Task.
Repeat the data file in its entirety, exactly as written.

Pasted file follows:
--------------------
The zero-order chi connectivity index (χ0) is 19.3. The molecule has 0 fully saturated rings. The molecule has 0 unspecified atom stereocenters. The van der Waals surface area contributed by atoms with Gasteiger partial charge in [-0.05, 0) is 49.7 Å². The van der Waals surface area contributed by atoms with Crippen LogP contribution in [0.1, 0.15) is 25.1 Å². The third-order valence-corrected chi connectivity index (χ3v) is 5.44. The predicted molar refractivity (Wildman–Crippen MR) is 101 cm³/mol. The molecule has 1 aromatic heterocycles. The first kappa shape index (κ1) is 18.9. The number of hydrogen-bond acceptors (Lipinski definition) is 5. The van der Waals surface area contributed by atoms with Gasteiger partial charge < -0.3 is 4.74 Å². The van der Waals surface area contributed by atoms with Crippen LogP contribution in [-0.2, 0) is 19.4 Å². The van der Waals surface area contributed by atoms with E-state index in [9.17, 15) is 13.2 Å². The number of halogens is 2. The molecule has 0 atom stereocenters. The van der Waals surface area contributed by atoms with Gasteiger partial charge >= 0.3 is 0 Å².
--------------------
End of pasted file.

The zero-order chi connectivity index (χ0) is 19.3. The molecule has 0 fully saturated rings. The molecule has 0 unspecified atom stereocenters. The van der Waals surface area contributed by atoms with Gasteiger partial charge in [-0.05, 0) is 49.7 Å². The van der Waals surface area contributed by atoms with Crippen LogP contribution in [0.1, 0.15) is 25.1 Å². The third-order valence-corrected chi connectivity index (χ3v) is 5.44. The predicted molar refractivity (Wildman–Crippen MR) is 101 cm³/mol. The molecule has 1 aromatic heterocycles. The first kappa shape index (κ1) is 18.9. The number of hydrogen-bond acceptors (Lipinski definition) is 5. The van der Waals surface area contributed by atoms with Gasteiger partial charge < -0.3 is 4.74 Å². The van der Waals surface area contributed by atoms with Crippen LogP contribution in [-0.2, 0) is 19.4 Å². The van der Waals surface area contributed by atoms with E-state index in [9.17, 15) is 13.2 Å². The number of halogens is 2. The molecule has 0 atom stereocenters. The van der Waals surface area contributed by atoms with Gasteiger partial charge >= 0.3 is 0 Å².